The University of Maryland’s Senate voted to require all new university web-based information to be accessible to students with disabilities, but removed a deadline for existing websites to be brought up to this standard.
Websites will look the same, but the coding in the sites will be compliant with the Americans with Disabilities Act, with screen readers and assistive technology that allows students to use websites without a mouse, according to Ana Palla-Kane, co-chair of the President’s Commission on Disability Issues.
The proposal, called the Revision of the Interim University of Maryland Web Accessibility Policy, passed 95-5.
Any new sites purchased by this university will be required to be ADA accessible, as will redesigned sites, according to Marcio Oliveira, the assistant vice president of Academic Technology and Innovation.
“Everything is electronic today and the university policy establishes standards for how the web and information technology is set up so our community within the college is better,” Palla-Kane said. “We need to think about students and staff … as well as faculty.”
There was a deadline for current university websites and web pages to be updated to be accessible for students with disabilities, but this new bill removes the deadline, which was the end of 2020.
“I think the big thing was concern over whether or not there would even be much compliance because there is no set deadline now,” Gregorio Zimerman, the undergraduate committee member from the engineering school said. “I don’t think it is a good thing that their deadline is kind of forgone, but I also do understand that some have really old websites … maybe 25-year-old websites.”
Some websites are no longer in use, because they were intended for classes that are no longer taught, said Andrew Smith, committee member for the computer, mathematical and natural sciences college. They would still be made accessible upon request, but not otherwise, he said.
The proposal covers new web pages, videos, images, audio, documents and resources through third-party vendors such as search engines. Video and audio files will require accurate captioning, images will require text options and teachers and faculty will be required to make all PDFs compliant with screen readers through software such as Adobe Acrobat, according to Palla-Kane.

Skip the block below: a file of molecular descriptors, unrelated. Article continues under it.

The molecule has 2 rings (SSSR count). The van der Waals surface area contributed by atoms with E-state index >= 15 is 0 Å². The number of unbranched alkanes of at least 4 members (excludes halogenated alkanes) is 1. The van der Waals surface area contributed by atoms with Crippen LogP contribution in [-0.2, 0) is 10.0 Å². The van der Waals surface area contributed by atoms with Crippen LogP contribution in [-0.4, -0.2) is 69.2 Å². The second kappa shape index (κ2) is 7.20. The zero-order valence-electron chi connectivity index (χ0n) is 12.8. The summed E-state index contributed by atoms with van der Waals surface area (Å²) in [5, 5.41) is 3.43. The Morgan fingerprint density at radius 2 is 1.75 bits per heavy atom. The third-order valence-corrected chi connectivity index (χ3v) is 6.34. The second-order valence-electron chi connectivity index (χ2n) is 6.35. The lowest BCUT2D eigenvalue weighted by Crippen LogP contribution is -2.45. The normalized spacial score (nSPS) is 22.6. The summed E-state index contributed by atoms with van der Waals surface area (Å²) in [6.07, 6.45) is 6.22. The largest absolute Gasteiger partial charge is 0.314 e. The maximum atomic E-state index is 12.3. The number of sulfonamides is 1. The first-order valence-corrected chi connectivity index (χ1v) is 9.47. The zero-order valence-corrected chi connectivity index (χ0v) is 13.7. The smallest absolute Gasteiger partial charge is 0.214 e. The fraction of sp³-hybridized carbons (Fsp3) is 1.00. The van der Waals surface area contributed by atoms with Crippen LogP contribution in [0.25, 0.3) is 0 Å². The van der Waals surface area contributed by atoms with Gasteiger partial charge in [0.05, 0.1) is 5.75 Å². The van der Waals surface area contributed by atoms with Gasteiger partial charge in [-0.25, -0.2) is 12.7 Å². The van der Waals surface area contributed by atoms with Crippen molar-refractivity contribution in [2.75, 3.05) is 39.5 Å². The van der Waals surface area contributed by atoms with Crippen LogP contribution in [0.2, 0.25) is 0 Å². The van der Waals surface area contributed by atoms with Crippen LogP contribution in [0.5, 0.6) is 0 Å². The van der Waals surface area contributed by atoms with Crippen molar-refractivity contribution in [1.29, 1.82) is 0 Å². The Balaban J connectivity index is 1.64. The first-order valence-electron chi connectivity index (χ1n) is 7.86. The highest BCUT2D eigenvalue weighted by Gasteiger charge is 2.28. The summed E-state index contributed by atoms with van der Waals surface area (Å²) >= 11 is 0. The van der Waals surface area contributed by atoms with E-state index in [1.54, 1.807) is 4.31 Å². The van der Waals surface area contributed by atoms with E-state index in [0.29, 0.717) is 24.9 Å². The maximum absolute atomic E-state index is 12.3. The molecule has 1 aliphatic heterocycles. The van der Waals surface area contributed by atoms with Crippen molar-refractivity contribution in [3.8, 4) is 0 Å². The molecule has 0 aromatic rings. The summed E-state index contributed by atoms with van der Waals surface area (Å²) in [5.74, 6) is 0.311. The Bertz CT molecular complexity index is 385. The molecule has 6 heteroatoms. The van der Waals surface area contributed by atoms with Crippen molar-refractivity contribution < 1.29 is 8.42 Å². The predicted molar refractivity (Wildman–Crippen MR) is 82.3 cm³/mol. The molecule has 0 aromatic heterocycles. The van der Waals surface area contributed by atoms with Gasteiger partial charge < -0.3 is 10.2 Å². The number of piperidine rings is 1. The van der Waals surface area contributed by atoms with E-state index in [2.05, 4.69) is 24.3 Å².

“If you look at the amount of requests for captioning for videos … we have a large number of people with disabilities in our community,” Palla-Kane said. “I think one that’s primarily one of the things that drove the most the initiative. It’s really the university commitment to equality diversity and inclusion.”
Students currently are, and will still be, able to contact the Division of Information Technology when they are unable to use a website via a footnote at the bottom of the page, according to Oliveira.
The removal of the deadline brings this university’s policy in-line with Big 10 peer institutions, Oliveira said.
“Some departments actually have thousands and thousands of hours of video archived,” Smith said. “They didn’t want to dig up all these archives and they wouldn’t want to pay for thousands of hours of these and they would probably just end up taking them down. The new rule allows you to maintain archivals.”
In creating the proposal, the IT Council spoke with over 200 people, according to Oliveira.